THE PITCH – Frozen Orchestra (Amsterdam)


Most people squander their weekend time vainly looking for relaxing spots after amassing an awful lot of stress during the working days. This writer finds a measure of temporary consolation only when – having trawled his archive – a record worthy of review is salvaged from oblivion and thoroughly enjoyed; such is the case of this release from 2015. Frozen Orchestra (Amsterdam) is a massively droning creature by The Pitch, namely Boris Baltschun, Koen Nutters, Morten J. Olsen and Michael Thieke. In this particular set the quartet interlaced with six additional stalwarts of the same scene (entire list and instrumentation readable at the label link).

It would be comfy to append the standard adjectives and the names of the usual suspects to categorize this music’s complexion. It would also be totally wrong, for not every piece comprising bordering pitches can correlate to Phill Niblock, especially when those tones move as in a s-l-o-w song. Did anybody read the title? Well, the feel is that of a frozen orchestra gradually recovering its motility as the first sun rays begin to melt the ice that was imprisoning bodies and instruments. When the process is completed, the power emerges without uncertainties.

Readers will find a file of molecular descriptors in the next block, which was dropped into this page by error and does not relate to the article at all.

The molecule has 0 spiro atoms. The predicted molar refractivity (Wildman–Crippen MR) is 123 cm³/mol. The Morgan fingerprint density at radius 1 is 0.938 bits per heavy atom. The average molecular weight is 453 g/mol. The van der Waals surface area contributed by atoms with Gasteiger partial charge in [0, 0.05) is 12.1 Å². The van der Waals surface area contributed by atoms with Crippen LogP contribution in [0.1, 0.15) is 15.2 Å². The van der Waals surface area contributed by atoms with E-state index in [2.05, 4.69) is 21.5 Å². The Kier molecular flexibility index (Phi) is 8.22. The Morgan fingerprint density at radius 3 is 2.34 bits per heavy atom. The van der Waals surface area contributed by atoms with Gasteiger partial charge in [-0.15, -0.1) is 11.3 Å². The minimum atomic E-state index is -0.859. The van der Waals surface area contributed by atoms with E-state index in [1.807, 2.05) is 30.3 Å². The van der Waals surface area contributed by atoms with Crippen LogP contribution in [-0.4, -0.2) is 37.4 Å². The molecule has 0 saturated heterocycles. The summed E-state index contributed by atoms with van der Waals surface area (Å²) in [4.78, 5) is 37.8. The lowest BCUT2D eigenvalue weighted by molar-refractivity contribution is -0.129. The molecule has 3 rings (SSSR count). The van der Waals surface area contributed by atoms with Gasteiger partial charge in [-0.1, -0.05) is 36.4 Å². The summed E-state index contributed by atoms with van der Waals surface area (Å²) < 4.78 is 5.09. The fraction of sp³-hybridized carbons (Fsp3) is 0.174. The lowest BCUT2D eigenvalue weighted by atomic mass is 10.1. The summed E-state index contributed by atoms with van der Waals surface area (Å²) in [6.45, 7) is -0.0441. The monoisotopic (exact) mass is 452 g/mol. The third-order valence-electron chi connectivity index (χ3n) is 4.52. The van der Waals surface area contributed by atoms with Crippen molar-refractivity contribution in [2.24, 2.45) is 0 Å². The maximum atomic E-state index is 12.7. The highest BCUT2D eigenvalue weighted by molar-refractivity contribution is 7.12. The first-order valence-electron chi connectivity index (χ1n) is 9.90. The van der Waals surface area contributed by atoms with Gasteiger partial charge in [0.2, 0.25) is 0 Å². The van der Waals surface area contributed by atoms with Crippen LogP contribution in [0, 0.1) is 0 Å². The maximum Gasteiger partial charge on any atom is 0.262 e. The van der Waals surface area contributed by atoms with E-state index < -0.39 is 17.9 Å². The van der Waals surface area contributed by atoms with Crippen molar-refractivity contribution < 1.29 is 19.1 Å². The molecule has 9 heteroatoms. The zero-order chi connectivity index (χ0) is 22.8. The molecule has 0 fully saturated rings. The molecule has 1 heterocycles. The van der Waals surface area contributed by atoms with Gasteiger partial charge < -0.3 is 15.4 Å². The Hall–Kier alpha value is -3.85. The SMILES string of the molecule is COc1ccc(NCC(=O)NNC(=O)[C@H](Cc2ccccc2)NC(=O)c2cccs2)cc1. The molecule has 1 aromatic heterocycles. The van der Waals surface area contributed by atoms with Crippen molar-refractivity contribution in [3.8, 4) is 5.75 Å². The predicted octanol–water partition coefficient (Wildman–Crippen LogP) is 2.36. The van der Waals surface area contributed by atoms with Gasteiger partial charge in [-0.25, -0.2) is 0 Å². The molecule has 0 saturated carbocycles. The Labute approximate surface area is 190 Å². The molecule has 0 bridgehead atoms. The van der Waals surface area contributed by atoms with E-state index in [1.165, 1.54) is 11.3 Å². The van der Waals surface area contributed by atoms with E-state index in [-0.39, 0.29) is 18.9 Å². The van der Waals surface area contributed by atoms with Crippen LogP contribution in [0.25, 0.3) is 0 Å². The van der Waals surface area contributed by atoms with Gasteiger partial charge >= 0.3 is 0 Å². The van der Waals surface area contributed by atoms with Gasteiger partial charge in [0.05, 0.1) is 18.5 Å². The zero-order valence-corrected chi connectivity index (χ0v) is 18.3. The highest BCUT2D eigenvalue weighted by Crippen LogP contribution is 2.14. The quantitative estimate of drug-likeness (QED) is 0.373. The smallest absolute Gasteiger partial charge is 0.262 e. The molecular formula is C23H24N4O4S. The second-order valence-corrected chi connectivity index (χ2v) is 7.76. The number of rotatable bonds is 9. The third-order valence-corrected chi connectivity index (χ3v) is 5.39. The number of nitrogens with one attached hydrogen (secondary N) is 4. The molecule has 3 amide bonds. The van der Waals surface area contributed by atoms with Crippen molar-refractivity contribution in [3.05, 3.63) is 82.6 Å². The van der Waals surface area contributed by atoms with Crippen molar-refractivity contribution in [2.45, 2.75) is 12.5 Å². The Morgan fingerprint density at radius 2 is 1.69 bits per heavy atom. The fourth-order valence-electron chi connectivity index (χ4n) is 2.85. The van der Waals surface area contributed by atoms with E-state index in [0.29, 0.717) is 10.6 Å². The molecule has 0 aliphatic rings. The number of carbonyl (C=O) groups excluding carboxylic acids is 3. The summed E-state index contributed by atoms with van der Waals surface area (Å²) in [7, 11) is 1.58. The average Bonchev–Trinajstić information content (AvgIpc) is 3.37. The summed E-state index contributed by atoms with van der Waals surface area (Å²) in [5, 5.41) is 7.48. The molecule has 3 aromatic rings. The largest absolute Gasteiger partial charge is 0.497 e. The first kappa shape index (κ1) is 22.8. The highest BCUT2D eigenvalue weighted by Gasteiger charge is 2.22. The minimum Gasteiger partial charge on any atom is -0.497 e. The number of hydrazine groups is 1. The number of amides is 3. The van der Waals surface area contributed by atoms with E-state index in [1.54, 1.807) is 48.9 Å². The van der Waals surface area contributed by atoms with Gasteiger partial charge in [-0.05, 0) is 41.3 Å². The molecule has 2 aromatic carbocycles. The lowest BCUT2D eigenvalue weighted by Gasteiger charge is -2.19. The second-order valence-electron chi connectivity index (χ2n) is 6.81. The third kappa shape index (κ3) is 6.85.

There are indeed hints of near-immobile melody, though this does not justify the reference to Brian Eno and Harold Budd found in another writeup (which made me pity the unsuspicious ambient addicts who searched for this gritty item convinced to find something akin to The Plateaux Of Mirror). The strength of the whole is actually conveyed by the truly harmonic amalgamation of ranges and timbral grains. If anything, one thinks about a monumental bagpipe emanating hundreds of partials in shifting combinations: you discern the movements inside while remaining overwhelmed by a humongous thrum containing all that is needed to impregnate the environment with the therapeutic qualities of metamorphic consonance.

Because in this kind of butoh-like ensemble action even a strident cluster is recognizable as consonant. Here lies the secret of legitimate equality in whatever exists. The problem is managing to explain this simple notion to the professors of “physics of the unknowable” who become hysterical in lack of a daily dose of cheesy soundtracks for the achievement of cosmic unity (otherwise known as “carillons for the cognitively unequipped”)

A final predictable advice, always plausible for this sort of material: play loud.

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